Pity the poor antipiracy pitchman. Digital media means perfect copying, and most pirate goods are now of comparable quality to the official release, and often superior to the commercial alternative. Pirated e-books, for example, can be easily converted to any format, for any player. And pirated games don’t include antipiracy technology that force-quits your game every time your network connection bobbles.
Likewise, there’s no way the legit marketplace can compete on price. It’s eminently possible to compete with free (just ask any bottled water company), just not on price. Some legitimate sales channels are marginally more convenient to use (think of Amazon’s Whispernet), but most online content marketplaces can’t hold a candle to the Pirate Bay on the user experience side.
And forget threats, like those unskippable piracy warnings on movies, the irony being those warnings are only watched by people who haven’t pirated, for much the same reason you look for your keys under the lamppost instead of where you actually dropped them. Only innumerate people will be scared off of piracy by the threat of a lawsuit, and swearing off free downloads over fear of a legal reprisal is like quitting your job in the hopes of winning the Lotto.
Yes, making the case against illegal downloading can be hard graft. So, without quality, price, convenience, or the threat of punishment, how can publishers convince people to do the right thing and buy? Basically, with an appeal to decency: you should buy our goods because it’s the right thing to do.
It sounds too simple, but it can be effective. No matter how many worthy people support their families with corporate paychecks, corporations in the age of Citizens United and Occupy Wall Street make poor poster children for a sympathy campaign—and audiences are especially suspect of corporations that operate in the arts. Record labels, movie studios, and, yes, publishers, too, are commonly viewed as rapacious scoundrels that prey on artists, exploit a stranglehold on distribution, and force content owners into abusive contractual relationships.
But trade publishing is different, especially when it comes to fiction. Unlike musicians, we novelists give limited licenses to our publishers, licenses that we can terminate if the publisher doesn’t actually get our creations into retail channels. If a song isn’t available for download, it’s often the case that some record company owns the rights and can’t be bothered to do anything with it. If you can’t get a book it’s usually because no one wants to publish it, not because some faceless corporate bean-counter has decided to sit on the rights.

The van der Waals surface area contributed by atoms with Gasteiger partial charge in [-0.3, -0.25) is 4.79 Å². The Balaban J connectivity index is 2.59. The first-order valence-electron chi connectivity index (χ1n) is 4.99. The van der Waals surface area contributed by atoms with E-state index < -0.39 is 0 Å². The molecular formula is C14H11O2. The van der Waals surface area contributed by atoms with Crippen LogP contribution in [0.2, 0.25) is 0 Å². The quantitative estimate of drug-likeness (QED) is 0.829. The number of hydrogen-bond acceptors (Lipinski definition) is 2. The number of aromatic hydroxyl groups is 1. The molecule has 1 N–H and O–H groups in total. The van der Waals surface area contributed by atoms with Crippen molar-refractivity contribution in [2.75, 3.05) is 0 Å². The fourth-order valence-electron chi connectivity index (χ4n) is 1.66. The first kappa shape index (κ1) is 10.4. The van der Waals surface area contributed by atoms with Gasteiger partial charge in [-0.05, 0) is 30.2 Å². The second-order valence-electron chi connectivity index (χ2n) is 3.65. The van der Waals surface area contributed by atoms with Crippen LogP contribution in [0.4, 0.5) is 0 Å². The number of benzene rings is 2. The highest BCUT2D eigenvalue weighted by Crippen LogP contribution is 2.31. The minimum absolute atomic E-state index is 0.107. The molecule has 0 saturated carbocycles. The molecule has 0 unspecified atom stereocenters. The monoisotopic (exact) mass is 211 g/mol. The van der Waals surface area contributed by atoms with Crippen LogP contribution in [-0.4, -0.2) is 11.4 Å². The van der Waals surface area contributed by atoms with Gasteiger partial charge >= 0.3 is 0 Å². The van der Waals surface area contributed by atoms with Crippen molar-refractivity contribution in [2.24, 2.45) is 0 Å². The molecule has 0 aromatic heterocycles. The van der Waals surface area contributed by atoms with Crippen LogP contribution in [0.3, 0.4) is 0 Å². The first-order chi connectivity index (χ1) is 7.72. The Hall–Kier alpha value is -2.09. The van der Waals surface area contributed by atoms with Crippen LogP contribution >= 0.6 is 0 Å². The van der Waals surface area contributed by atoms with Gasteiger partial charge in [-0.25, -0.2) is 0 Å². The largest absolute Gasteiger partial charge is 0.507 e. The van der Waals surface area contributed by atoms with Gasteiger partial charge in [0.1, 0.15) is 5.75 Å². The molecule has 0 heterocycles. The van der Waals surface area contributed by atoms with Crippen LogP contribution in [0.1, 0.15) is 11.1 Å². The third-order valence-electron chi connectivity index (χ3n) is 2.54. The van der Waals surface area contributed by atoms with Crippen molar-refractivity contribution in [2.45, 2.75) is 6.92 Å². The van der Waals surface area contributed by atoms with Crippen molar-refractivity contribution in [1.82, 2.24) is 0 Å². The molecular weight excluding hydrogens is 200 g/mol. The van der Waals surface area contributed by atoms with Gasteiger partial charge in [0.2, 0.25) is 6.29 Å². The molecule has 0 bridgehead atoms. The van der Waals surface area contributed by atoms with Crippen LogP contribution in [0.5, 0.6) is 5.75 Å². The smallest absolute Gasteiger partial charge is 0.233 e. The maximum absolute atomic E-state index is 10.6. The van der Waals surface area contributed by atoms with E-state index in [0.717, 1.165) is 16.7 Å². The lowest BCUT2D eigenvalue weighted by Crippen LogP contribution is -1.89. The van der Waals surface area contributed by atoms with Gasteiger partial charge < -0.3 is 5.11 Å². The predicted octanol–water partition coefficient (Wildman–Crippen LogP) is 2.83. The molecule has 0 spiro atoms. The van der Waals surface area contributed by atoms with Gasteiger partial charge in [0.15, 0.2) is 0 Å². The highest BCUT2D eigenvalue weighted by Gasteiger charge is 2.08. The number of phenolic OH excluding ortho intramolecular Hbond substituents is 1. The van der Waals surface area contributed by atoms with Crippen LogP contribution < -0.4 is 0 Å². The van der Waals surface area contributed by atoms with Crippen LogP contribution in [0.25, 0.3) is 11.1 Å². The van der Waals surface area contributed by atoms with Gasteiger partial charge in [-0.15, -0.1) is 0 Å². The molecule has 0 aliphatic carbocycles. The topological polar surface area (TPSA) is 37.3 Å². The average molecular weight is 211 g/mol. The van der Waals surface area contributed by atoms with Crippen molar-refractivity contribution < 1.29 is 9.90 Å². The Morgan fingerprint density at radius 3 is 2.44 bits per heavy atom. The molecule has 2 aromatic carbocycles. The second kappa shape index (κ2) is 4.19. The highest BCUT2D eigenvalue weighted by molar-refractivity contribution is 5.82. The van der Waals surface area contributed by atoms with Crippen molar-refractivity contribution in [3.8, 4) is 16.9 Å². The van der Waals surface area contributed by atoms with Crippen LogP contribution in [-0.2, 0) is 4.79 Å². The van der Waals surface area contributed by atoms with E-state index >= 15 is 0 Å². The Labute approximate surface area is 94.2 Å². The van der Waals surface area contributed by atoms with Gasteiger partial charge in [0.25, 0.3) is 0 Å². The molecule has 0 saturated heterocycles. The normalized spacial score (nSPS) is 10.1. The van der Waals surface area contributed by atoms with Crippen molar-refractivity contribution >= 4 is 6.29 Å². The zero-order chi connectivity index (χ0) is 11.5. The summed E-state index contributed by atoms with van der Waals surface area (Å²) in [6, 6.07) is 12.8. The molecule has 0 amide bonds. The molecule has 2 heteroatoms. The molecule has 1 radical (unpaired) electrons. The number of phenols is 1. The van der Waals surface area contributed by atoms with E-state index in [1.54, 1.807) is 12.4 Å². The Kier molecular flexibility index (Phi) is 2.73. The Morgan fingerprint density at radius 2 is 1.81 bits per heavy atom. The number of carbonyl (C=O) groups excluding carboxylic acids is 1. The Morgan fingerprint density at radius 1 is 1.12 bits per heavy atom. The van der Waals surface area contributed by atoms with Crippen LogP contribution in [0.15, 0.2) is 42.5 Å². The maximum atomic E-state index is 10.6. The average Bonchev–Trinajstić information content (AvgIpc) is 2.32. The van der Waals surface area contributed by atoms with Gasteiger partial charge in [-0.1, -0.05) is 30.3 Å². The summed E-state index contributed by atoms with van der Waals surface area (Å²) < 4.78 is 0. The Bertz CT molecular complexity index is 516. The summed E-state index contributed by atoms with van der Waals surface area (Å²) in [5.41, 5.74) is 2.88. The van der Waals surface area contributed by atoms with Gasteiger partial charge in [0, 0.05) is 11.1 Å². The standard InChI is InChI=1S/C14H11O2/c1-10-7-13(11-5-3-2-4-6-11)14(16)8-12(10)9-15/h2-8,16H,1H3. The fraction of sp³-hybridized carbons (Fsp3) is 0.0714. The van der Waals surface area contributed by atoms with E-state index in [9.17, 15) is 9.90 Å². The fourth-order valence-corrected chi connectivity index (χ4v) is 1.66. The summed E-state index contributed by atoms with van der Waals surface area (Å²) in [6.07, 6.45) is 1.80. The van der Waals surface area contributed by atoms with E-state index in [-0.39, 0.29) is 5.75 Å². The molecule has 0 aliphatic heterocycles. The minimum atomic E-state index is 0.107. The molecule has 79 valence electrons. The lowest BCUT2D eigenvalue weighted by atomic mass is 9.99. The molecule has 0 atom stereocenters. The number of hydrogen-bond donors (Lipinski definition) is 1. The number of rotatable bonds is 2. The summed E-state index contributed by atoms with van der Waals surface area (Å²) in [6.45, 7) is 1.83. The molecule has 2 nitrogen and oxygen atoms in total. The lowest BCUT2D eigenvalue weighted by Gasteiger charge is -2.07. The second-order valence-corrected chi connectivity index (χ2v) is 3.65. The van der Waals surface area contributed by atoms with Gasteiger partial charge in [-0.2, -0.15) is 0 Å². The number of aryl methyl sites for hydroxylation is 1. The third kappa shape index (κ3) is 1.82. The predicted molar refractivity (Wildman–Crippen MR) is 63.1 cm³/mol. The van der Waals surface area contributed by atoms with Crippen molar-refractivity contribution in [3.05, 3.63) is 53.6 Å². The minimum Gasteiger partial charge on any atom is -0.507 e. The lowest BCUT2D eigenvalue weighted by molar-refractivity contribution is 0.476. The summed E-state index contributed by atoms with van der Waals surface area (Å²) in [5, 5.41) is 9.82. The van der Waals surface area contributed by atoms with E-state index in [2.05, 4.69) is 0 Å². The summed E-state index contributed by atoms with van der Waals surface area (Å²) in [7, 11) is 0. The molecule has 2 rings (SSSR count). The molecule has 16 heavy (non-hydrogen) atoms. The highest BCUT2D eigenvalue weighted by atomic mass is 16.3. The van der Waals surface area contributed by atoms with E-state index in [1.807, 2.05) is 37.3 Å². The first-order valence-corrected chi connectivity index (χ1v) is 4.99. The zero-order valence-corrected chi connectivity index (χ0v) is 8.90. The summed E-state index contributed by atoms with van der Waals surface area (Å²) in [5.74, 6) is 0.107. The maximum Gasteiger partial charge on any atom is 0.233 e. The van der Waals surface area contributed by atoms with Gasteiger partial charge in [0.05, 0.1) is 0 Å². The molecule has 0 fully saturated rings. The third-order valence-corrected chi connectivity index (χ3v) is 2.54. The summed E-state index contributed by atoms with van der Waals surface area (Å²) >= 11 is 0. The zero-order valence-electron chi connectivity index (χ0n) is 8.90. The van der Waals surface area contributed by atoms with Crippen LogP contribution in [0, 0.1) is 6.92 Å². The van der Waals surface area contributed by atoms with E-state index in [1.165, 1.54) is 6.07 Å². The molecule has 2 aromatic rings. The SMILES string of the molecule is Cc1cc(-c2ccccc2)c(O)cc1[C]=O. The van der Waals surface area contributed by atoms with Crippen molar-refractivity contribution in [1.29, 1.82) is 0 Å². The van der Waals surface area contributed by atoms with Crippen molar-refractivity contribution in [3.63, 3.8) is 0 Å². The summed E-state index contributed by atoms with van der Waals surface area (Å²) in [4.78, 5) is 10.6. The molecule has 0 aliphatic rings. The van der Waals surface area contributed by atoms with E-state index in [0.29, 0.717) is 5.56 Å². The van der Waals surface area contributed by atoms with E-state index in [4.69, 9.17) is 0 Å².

And unlike musicians, authors are not commonly charged for production expenses. A recording contract typically requires musicians to sell enough to pay for all the production, publicity, and marketing before they see a penny in royalties. In publishing, the publisher pays these expenses out of its pocket, and the author isn’t expected to pay it back.
Finally, authors’ advances are (usually) only charged to their current books, or sometimes across a single deal. Unlike musicians, who are often required to pay back shortfalls from their last project before they can start earning on their latest one, authors’ balance sheets are zeroed out with each new book. If your last book tanks, your next book usually doesn’t have to pay back its advance. Publishing doesn’t do debt slavery.
It’s true that very few writers get rich or even make a living off their book deals, but that’s because their books don’t sell very well. It’s not because publishers have stacked the deck against writers in the way that other entertainment bogeymen have for their creators. Compared to Hollywood accounting, writers’ royalty statements are paragons of transparency and fairness. Compared to the terms crammed down musicians’ throats, writers get square deals.
My point: publishers have virtue, and this is something that publishers should make a bigger thing of. Even publishers owned by giant corporations deal with their writers on industry-standard terms that really do see to it that the money a customer hands over for a product finds its way into the creator’s bank account. Why not start publicizing the differences between writing and music and film deals. Let the world know that whatever sins your corporate cousins may have committed, they are not your sins.
Publishers, let your readers know that you’re on the side of the angels. In a world where payment must be convinced, not coerced, this is money in the bank.